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Fact vs. Fiction Regarding Seat Belt Use While Pregnant

Pregnant woman buckling seat beltIt is no secret that riding in a vehicle without wearing a seat belt puts your life in danger. It also puts drivers in Texas at risk for fines of up to $200 when they don’t buckle up. Seat belts save lives by preventing occupants from being ejected from the vehicle and from hitting their heads against the windshield. In fact, according to the Centers for Disease Control and Prevention, seat belts reduce serious crash-related injuries and death by about half. Of the teenagers aged 13 to 20 who died in car crashes in 2012, about 55 percent of them were not wearing their seatbelts.

Wearing a Seat Belt When You’re Pregnant

After knowing all of the reasons why you should always wear a seat belt when in a vehicle, it’s difficult to imagine why anyone wouldn’t want to. Pregnant women, however, have valid concerns about the harm seat belts could cause their unborn children, especially during collisions.

The concern among expectant mothers is primarily the lap belt and the damage it can cause to the unborn baby. Lap belts often rest against the area in which the placenta is located. A lap belt that places a large amount of pressure on that area can cause a variety of problems, including damage to the placenta, which can lead to bleeding, preterm labor, and death to the baby. Quite often the potential problems can occur during an accident, when the seat belt is activated and keeps you in place. All that pressure and restraint can result in the seatbelt harming the baby.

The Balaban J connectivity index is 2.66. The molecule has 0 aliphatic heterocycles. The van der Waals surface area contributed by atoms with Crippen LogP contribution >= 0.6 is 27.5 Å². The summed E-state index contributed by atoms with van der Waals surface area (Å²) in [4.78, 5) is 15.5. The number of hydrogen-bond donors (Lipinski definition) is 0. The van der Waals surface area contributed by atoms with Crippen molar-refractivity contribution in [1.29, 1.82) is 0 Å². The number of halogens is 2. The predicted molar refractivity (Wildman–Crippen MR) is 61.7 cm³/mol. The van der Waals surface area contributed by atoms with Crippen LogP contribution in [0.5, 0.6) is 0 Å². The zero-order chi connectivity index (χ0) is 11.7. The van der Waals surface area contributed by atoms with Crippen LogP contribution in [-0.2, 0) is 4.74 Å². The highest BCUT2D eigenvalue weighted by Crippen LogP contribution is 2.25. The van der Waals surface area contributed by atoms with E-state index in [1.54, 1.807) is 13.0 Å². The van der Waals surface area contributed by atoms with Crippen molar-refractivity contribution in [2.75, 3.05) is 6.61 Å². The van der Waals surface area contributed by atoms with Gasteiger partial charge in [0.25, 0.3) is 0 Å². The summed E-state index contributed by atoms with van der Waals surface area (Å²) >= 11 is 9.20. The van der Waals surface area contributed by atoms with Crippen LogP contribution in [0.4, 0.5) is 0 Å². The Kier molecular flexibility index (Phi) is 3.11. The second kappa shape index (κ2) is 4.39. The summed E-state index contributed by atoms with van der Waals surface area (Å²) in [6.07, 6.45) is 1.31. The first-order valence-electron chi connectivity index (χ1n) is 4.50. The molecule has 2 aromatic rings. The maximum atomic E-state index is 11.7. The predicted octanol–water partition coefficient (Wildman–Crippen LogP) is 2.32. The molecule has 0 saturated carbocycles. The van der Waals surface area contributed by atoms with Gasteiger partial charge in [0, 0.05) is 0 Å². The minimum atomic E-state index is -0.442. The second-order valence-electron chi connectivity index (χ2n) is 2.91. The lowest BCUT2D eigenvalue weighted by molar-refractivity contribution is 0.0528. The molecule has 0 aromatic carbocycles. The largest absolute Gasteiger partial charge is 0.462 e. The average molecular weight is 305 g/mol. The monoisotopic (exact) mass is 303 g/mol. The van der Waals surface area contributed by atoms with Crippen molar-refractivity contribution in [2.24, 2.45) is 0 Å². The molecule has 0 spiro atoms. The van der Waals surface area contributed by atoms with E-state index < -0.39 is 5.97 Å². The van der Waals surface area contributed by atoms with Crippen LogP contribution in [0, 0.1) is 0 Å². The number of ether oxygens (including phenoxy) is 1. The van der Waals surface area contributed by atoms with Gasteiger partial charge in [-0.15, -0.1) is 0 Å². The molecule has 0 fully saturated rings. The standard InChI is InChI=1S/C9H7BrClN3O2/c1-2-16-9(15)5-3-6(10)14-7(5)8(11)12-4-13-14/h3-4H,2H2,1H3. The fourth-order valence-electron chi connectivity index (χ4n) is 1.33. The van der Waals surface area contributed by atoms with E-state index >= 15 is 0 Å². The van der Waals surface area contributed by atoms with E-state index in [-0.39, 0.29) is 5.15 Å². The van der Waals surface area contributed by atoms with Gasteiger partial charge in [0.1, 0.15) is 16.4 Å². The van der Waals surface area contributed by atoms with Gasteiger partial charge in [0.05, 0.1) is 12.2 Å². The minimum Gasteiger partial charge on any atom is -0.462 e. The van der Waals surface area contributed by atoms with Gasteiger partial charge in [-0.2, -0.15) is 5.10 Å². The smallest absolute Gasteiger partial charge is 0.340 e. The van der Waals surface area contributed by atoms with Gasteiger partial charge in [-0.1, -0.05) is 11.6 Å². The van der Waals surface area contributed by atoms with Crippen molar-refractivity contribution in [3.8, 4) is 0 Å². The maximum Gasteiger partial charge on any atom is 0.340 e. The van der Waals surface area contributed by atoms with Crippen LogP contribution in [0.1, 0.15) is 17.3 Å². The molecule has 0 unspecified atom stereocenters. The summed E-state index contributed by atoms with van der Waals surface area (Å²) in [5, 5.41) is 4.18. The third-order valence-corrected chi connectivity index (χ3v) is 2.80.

The Risk of Not Wearing a Seat Belt While Pregnant

Although wearing a seat belt while pregnant does present a risk, the danger of getting into an accident while not wearing a seat belt is far greater. Being involved in a car crash puts expectant mothers in danger of:

  • Miscarriage. The sheer stress of being involved in a car accident can cause a woman to miscarry, as can any internal or external injuries that can happen. A miscarriage occurs when a baby dies in the womb before 20 weeks of pregnancy.
  • Placental abruption. A blow to the stomach can cause placental abruption, in which the placenta separates from the wall of the uterus before birth. This serious condition can mean certain death for the baby, as the placenta supplies the baby with food and oxygen throughout the pregnancy.
  • Stillbirth. A mother who is involved in an accident is at risk for experiencing a stillbirth, which is defined as a baby who dies in the womb after the 20-week mark.
  • Preterm labor. Stress from a car accident can cause a woman to go into preterm labor. Preterm labor occurs when a mother goes into labor before the 37-week mark. If the mother goes into labor too early, the baby risks serious, life-long health complications, as well as the chance of death.
  • Premature rupture of the membranes. This potentially serious condition can occur as the result of being hit in the stomach area with an object during a collision. When the sac around the baby ruptures before the mother goes into labor, he runs the risk of being born too early. 

Expectant Car Accident Victims Have Rights

If you are an expectant mother who was injured in an accident that was no fault of your own, you may be entitled to receive compensation that can help cover medical costs, vehicle repair, and time lost from work. The attorneys of Wayne Wright know what you have gone through because of your accident, and will do what it takes to remove some of the burden of the accident from you. Schedule your consultation to speak with an attorney about your case by calling 800-237-3334.